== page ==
Wild scenes of jubilation erupted during a raucous No campaign rally in the must-win state of South Australia on Tuesday night.
More than 1000 people, many wearing ‘No’ supporter T-shirts, packed into the Adelaide Convention Centre to hear leading campaigners Senator Jacinta Nampijinpa Price, Nyunggai Warren Mundine AO and South Australian Senator Kerrynne Liddle rail against an Indigenous Voice to Parliament, which would enshrine a Indigenous-led advisory body into the Constitution.
In an emotional speech, Senator Price broke down in tears when she spoke of her role as a ‘vessel’ for Indigenous people who she said had been ignored by mainstream politics and media.
‘I was a vessel for the women sitting in that room, the cousin of a young girl murdered, hanging from a tree,’ she said, referencing her address at the National Press Club last week.
In an emotional speech, Jacinta Price broke down in tears when she spoke of her role as a ‘vessel’ for Indigenous people who she said had been ignored by mainstream politics
Senator Price called the Voice referendum the ‘biggest gaslighting event our nation has ever experienced’ (pictured, the crowd at the Adelaide Convention Centre)
‘They are the voices the media ignores, they are the voices Labor ignore, they are the voices the Greens ignore, they are the voters the Teals ignore.
‘And they are the voices this bloody Voice to Parliament will ignore.’
As her voice rose in anger, the crowd rose to its feet and clapped and cheered furiously.
The outspoken shadow Indigenous Affairs minister called the Voice referendum the ‘biggest gaslighting event our nation has ever experienced.’
‘We are sick to death being told how racist we are, how horrible we are. Our own children are being taught not to be proud to call themselves Australians in this country,’ she said.
Senator Price argued a Voice would ‘constitutionally enshrine’ a victimhood mentality in the country and degrade the future of Indigenous Australians.
Senator Price also said racial politics from the United States such as the Black Lives Matter movement had begun to filter into Australia.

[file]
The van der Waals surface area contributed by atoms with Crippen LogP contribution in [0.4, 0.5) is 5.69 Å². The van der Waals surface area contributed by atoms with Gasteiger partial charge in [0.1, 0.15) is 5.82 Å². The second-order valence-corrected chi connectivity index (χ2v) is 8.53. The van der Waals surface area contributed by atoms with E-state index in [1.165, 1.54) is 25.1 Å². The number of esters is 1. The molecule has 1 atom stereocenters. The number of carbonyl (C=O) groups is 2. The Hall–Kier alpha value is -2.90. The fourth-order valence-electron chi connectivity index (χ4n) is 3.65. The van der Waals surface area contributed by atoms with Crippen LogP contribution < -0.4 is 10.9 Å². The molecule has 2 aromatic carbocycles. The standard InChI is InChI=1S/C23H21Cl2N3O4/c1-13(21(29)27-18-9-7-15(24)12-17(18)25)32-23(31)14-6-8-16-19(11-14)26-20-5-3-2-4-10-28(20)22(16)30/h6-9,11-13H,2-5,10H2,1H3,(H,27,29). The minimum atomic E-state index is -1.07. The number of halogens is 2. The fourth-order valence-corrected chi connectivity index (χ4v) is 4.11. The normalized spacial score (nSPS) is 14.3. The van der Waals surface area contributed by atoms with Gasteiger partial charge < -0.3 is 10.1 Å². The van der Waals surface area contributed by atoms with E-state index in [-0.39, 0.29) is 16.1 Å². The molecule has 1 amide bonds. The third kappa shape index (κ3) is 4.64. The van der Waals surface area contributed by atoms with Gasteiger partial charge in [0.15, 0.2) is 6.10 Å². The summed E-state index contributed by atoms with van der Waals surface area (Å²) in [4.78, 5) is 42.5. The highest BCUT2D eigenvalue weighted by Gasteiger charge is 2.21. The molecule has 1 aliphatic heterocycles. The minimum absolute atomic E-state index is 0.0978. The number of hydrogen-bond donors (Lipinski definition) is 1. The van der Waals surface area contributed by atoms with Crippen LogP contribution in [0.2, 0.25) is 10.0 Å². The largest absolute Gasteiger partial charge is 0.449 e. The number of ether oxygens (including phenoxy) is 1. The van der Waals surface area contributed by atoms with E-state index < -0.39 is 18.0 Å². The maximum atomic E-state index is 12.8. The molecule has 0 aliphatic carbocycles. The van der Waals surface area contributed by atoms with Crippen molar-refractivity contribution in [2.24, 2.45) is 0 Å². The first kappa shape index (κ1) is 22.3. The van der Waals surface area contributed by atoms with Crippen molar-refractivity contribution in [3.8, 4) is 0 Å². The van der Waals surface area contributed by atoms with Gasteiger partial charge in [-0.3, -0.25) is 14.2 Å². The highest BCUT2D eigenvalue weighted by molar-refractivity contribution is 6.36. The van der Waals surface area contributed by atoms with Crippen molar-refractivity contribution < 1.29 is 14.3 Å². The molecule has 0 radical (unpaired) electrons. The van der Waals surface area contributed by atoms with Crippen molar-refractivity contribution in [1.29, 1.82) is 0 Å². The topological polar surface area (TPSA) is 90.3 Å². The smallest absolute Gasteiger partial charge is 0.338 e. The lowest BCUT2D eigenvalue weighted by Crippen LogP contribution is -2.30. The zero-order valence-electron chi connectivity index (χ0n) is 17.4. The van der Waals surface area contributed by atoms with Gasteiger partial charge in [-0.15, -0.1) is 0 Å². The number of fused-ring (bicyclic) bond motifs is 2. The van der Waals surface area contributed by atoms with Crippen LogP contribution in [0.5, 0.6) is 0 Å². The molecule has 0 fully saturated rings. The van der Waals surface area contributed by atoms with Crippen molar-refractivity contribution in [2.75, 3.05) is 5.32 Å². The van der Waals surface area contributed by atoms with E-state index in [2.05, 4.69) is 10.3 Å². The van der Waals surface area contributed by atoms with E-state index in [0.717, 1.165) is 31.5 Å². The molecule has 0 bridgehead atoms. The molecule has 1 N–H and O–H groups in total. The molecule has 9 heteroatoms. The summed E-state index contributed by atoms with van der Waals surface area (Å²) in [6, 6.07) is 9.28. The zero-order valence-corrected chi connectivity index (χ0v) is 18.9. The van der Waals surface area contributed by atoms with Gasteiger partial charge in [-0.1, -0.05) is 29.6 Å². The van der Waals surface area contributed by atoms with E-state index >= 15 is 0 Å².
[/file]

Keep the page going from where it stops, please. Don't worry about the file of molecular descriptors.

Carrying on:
‘It doesn’t belong here,’ she said.
Protesters rallied against the No campaign outside the Convention Centre on Monday
Nyunggai Warren Mundine AO told the crowd in Adelaide that the referendum was ‘dividing the nation’ and the central argument for a Voice was a ‘lie’
Speaking before Senator Price, Mr Mundine praised conservative ideals as the best way to help Indigenous Australians advance.
‘Australia is not a racist country and our people are not racist,’ he said.
‘We wouldn’t be spending billions of dollars to help people if we were a bunch of racists.’
Mr Mundine said successive governments had spent hundreds of billions of dollars helping Indigenous Australians in the past 50 years and he said there needed to be better accountability for how money leads to ‘practical outcomes’.
Earlier, loud protesters gathered outside the packed out event, chanting with a megaphone: ‘Always was, always will be Aboriginal land.’
Appearing at a press conference before her speech, Senator Price criticised the protesters, saying there had been a growing ugliness in the campaign.
‘This is the level of racism and division the prime minister has to take responsibility for,’ she said.
She said Indigenous Australians such as herself and Mr Mundine had been subjected to ‘bullying, gaslighting and manipulation’.
South Australia is considered a key battleground in the referendum campaign, with thousands of Yes and No volunteers expected to fan out across the state to persuade voters to back the change, which would embed a permanent advisory body for Indigenous Australians in the Constitution.
Mr Mundine said the referendum was ‘dividing the nation’ and the central argument for a Voice was a ‘lie’ because Indigenous Australians already had voices in the government.
He also said Indigenous Australians had progressed in society since he was a boy, highlighting the growing number of Indigenous doctors, lawyers and other university graduates and the growing economic contribution of Indigenous businesses.
When pressed whether a No vote would mean a change to Australia Day, Mr Mundine said: ‘We want Australia Day to remain’.
Senator Jacinta Price is pictured beside No supporters in Adelaide on Monday
Earlier, loud protesters gathered outside the packed out event, chanting with a megaphone: ‘Always was, always will be Aboriginal land’
Senator Price said South Australia was a crucial state for the campaign and she criticised Premier Peter Malinauskas’ state-based Voice model.
She said it had gone ‘silent’ and had not improved the lives of South Australia’s most marginalised people.
South Australia became the first Australian state to legislate a First Nations Voice to Parliament, but elections for the advisory board were put back to March 2024, as the state-based model was being ‘overshadowed’ by the referendum and causing confusion among voters.
In her own speech, Senator Liddle also criticised South Australia’s Voice, arguing it had been ‘parked’ and the public had not been allowed to see how it would function.
South Australian Opposition Leader David Speirs was also seen at the packed-out event.
Senator Price said Australians must vote No to ‘unify the nation’.
When pressed on her earlier controversial remark that British colonisation had not delivered a lasting negative impact on Indigenous Australians, Senator Price said Indigenous Australians would ‘probably not’ want to return to life as it was in pre-colonial Australia.
Source: | This article originally belongs to Dailymail.co.uk